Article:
The Power of Questioning

As a life coach going through the certification process, I learned about the power of open-ended questions. If we ask the right questions, people will often figure out the source of the problem. They may even come up with the best solution all by themselves.

Image Attribution – Jac Alexandru / Unsplash

In the past with various religious experiences, we were told not to question God. Just admit that he is sovereign and knows what he’s doing. The Alpha and the Omega. The beginning and the end—and everything in between.

But I have learned that in asking the hard questions, my faith actually grows stronger. Questions force me to dive deep and discover the root of a struggle. What I truly believe about this sovereign God.

If we truly trust that God loves us, we should not be afraid that the relationship will break if we confront him. Honest relationships are built on the trustworthiness of the characters, in spite of the struggles. So in this most important of relationships, surely it is okay to ask, “What in the heck is going on?”

God does not always answer my questions directly. He is maddingly patient. The ‘wait’ answer frustrates me time and time again, yet I have seen its value. Teaching patience and conserving spiritual energy for the right timing.

Some answers are indeed best served with the ‘Trust God’ refrain. Questions always seem to return to some semblance of trust. In any relationship.

Can we trust our relationship with God to stretch long enough without breaking, especially as we dare to ask the hard questions?

Question #1: Psalm 73 bugs me. I get the initial premise of the Psalmist, that people of the world often thrive while God’s people suffer. That does not bother me. It makes sense that a wicked world supports and rewards evil.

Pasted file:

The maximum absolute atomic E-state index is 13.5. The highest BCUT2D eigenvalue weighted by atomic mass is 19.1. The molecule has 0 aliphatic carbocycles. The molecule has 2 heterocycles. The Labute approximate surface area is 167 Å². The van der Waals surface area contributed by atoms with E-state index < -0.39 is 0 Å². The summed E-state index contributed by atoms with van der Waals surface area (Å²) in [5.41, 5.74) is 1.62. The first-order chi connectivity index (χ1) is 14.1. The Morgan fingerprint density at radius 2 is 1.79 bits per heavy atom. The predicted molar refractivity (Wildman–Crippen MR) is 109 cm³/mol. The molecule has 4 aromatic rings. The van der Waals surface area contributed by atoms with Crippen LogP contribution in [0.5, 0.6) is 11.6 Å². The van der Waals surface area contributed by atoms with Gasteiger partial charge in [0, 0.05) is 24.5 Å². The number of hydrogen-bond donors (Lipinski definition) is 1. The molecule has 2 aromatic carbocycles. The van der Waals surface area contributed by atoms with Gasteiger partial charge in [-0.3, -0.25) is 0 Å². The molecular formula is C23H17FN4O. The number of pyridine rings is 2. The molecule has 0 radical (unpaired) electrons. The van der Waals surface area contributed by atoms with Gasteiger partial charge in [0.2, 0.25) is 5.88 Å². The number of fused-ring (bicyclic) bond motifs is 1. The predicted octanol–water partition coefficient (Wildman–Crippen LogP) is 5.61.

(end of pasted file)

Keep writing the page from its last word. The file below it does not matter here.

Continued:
What bugs me are the inequities in God’s family. Why do some believers seem to have it so easy while others struggle with everything from financial loss to health issues to racial injustice?

Except for an occasional twinge, I live my life relatively pain-free. Yet some of my friends struggle with debilitating pain issues. Every. Single. Day.

Believers around the world face constant persecution, death, and the murder of innocents. Yet because we live in the USA with multiple freedoms, we are spared that injustice. Why?

Of course, God will eventually vindicate those injustices. But he also expects us to work toward justice and walk humbly as we show mercy. See Micah 5:2. Can we do that and still keep the question alive?

Question #2: God is just but often not fair. Why? How do we make sense of it, especially for those living on the short end of the proverbial stick?

How do the Ukrainian believers keep living and breathing faith when the necessities of life have been stolen by a madman and his regime? Somehow, they keep trusting God. Keep loving each other and even sometimes feeding the enemy. I admire their tenacity but wonder at the unfairness of it.

Some of the women I have coached somehow drew the lucky penny in their relationships. Their hubbies are supportive, loving, and faithful. They celebrate silver and golden anniversaries with joy.

Other women prayed just as faithfully and kept themselves pure so they could walk down the aisle in that white dress. Yet they have suffered from domestic abuse, financial insecurities, and the STD’s their ‘Christian’ spouse gave them.

Why? How is they do not blame God? I respect their faith but cringe at the unfairness of it all.

‘Trust God’s heart’ is the pat answer. Yep. That is possible. But I think we need to ask these questions in order to seek justice, walk humbly, and show mercy. We need to speak the truth in public places, vote for those who have the power to change dangerous patterns, and refuse to be sidelined by the pat answers that keep us in stagnant ruts.

I like Frederick Buechner’s quote, written during a time when life was uncertain, and questions surfaced. Never afraid to confront the ‘supposed and accepted’ truth of the times, Buechner focused on how we can keep strong in our beliefs. Even when those very principles force us to question.

“There is no event so commonplace but that God is present within it, always leaving you room to recognize Him. Listen to your life. See it for the fathomless mystery it is. Touch, taste, smell your way to the holy and hidden heart of it because in the last analysis—all moments are key moments, and life itself is grace.”

©2023 RJ Thesman – All Rights Reserved

The questions millennials ask nudged my son and I to write a book together. Check out Uploading Faith: What It Means to Believe.

2 thoughts on “The Power of Questioning”

  1. Thanks, Jerry. It always amazes me how God does answer my questions – sometimes with new life experiences. That whole ‘transformation’ thing at work.

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